If you’re experiencing what feels like a storm of painful, unnerving, or overwhelming emotions these days, you’re not alone. Each of us, no matter where we are, is navigating the landscape of challenges that face our world right now—from personal losses, to conflicts within families and communities, to the devastation of wars and the climate emergency. It’s completely understandable to feel unprepared for all that we face.
With a little practice, we can soothe ourselves and maybe even find the wisdom in our emotional roller-coaster.
But the truth is, while the circumstances we’re in may seem unprecedented, the difficult emotions we’re feeling are part of our inheritance as human beings. We don’t have to ignore or push away what we’re feeling. With a little practice, we can soothe ourselves and maybe even find the wisdom in our emotional roller-coaster. The ability to be with and befriend our emotions is our foundation for finding the good, and for responding to the crises around us with skill and compassion.
In honor of World Mental Health Day, here are five guided meditation practices, shared by world-renowned mindfulness teachers, that you can explore to help you turn toward your emotions, fostering insight, curiosity, and self-compassion.
World Mental Health Day: 5 Guided Meditations to Help You When The World Feels Heavy
1) Tune In to What Your Body Needs
This short self-regulation practice, known as H.A.L.T., allows us to check in with a few of our basic needs and emotional state. In a nutshell, H beacons for asking ourselves: Am I hungry right now? A means checking in to see: Am I angry or anxious, or otherwise dysregulated and activated? L stands for lonely: Am I feeling lonely in this moment? And T stands for: Am I tired?
Chris Willard guides this audio practice, encouraging us to deeply tune in to our body and discern what it may be telling us.
A 7-Minute H.A.L.T. Practice for Tuning In to Your Body
- Find a comfortable posture. If it works for you, you can simply allow your eyes to close, or leave them open and gently gaze downward.
- H: Check in with your body for any signals related to hunger. Are you hungry in this moment? How do you know? Do you feel it in your belly? Do you feel your energy down? Do you feel that “hangry” grumpiness coming on that some of us are familiar with? Just checking in with what your body and mind might be telling you about hunger. Your brain really needs a lot of fuel, a lot of energy, especially for impulse control and emotion regulation. So giving yourself the nutrition and calories that you need physically in terms of sustenance, it’s going to help you make good decisions and more effectively regulate those emotions. If there is some bit of craving, see if you can respond rather than react to it. Maybe you can plan a healthy meal that will satisfy you both physically and emotionally.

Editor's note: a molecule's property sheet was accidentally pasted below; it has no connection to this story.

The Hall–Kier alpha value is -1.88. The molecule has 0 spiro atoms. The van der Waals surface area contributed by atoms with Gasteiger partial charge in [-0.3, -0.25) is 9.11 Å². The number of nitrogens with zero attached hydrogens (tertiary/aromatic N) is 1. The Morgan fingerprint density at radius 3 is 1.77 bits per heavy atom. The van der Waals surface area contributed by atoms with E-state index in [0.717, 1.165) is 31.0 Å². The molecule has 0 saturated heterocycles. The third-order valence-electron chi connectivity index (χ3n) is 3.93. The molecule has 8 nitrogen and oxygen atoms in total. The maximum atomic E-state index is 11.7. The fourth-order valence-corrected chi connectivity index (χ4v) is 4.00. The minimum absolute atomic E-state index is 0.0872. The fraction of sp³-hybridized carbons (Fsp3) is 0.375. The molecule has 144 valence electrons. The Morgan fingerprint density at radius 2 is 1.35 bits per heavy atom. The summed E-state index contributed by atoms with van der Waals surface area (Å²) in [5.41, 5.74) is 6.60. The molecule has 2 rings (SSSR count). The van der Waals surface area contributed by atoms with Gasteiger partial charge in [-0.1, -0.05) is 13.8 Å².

- A: Are you activated with the A of either anger or anxiety? These can be related to our fight-or-flight responses. When we’re in anger or anxiety or more primitive parts of our brain and nervous system, when we’re activated, we can’t regulate our emotions quite so effectively. We can’t think and reason things through considering the long-term consequences of our actions. How does your body tell you that you’re angry or anxious? Where in your body and your mind are you aware of it? And then making a choice for regulating and calming your body. Perhaps taking a few breaths, extending that exhale out. Perhaps grounding yourself by pressing your feet into the ground or taking a look around you. See the shapes and colors in the room. You might tense and release your muscles—whatever helps settle your nervous system, so it’s a little bit less activated and on guard.
- L: Are you feeling a sense of loneliness, that need for connection? Healthy regulation for so many humans actually starts with co-regulation with others. Our collective nervous system can ramp us up or can settle us back down. Interacting with others is almost like medicine that we need sometimes. And we know that social contact starts to build better regulation skills, boost happiness, regulate our mood, and help us take more effective perspective on the situations that are challenging us at any given moment. Checking in: Are you feeling lonely or are you feeling connected? And if there is some loneliness or longing, what simple action can you do? Can you reach out, text a friend, recall a moment of recent connection with others, or find some other way to contact someone supportive?